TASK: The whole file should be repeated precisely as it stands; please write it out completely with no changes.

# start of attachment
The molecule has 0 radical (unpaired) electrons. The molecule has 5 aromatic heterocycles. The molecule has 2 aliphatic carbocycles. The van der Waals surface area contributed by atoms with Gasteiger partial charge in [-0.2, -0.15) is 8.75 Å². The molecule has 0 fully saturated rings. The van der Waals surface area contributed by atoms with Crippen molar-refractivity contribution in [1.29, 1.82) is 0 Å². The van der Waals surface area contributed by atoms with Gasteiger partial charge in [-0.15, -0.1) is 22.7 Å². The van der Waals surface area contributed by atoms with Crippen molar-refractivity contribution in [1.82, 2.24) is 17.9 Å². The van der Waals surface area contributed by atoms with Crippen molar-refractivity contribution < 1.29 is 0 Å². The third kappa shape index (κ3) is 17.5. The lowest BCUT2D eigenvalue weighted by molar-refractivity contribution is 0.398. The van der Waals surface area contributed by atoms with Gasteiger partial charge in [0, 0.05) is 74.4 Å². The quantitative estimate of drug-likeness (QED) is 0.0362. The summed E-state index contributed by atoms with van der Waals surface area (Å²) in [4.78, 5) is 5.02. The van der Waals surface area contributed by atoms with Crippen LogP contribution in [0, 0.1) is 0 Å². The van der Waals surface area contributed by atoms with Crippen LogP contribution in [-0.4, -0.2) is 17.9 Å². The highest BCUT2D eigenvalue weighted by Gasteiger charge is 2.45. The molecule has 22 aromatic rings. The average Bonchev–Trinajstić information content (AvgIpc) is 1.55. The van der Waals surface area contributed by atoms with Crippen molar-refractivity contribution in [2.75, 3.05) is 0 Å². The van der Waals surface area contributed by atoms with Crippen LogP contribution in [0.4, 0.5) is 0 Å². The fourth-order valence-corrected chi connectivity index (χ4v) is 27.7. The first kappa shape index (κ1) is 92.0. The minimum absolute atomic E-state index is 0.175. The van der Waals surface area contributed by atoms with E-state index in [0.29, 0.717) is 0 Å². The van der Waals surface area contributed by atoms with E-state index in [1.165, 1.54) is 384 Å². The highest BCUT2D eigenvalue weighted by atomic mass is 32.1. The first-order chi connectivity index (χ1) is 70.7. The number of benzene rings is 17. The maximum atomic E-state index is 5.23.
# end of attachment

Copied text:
The molecule has 0 radical (unpaired) electrons. The molecule has 5 aromatic heterocycles. The molecule has 2 aliphatic carbocycles. The van der Waals surface area contributed by atoms with Gasteiger partial charge in [-0.2, -0.15) is 8.75 Å². The molecule has 0 fully saturated rings. The van der Waals surface area contributed by atoms with Crippen molar-refractivity contribution in [1.29, 1.82) is 0 Å². The van der Waals surface area contributed by atoms with Gasteiger partial charge in [-0.15, -0.1) is 22.7 Å². The van der Waals surface area contributed by atoms with Crippen molar-refractivity contribution in [1.82, 2.24) is 17.9 Å². The van der Waals surface area contributed by atoms with Crippen molar-refractivity contribution < 1.29 is 0 Å². The third kappa shape index (κ3) is 17.5. The lowest BCUT2D eigenvalue weighted by molar-refractivity contribution is 0.398. The van der Waals surface area contributed by atoms with Gasteiger partial charge in [0, 0.05) is 74.4 Å². The quantitative estimate of drug-likeness (QED) is 0.0362. The summed E-state index contributed by atoms with van der Waals surface area (Å²) in [4.78, 5) is 5.02. The van der Waals surface area contributed by atoms with Crippen LogP contribution in [0, 0.1) is 0 Å². The van der Waals surface area contributed by atoms with Crippen LogP contribution in [-0.4, -0.2) is 17.9 Å². The highest BCUT2D eigenvalue weighted by Gasteiger charge is 2.45. The molecule has 22 aromatic rings. The average Bonchev–Trinajstić information content (AvgIpc) is 1.55. The van der Waals surface area contributed by atoms with Crippen molar-refractivity contribution in [2.75, 3.05) is 0 Å². The van der Waals surface area contributed by atoms with Crippen LogP contribution in [0.4, 0.5) is 0 Å². The fourth-order valence-corrected chi connectivity index (χ4v) is 27.7. The first kappa shape index (κ1) is 92.0. The minimum absolute atomic E-state index is 0.175. The van der Waals surface area contributed by atoms with E-state index in [0.29, 0.717) is 0 Å². The van der Waals surface area contributed by atoms with E-state index in [1.165, 1.54) is 384 Å². The highest BCUT2D eigenvalue weighted by atomic mass is 32.1. The first-order chi connectivity index (χ1) is 70.7. The number of benzene rings is 17. The maximum atomic E-state index is 5.23.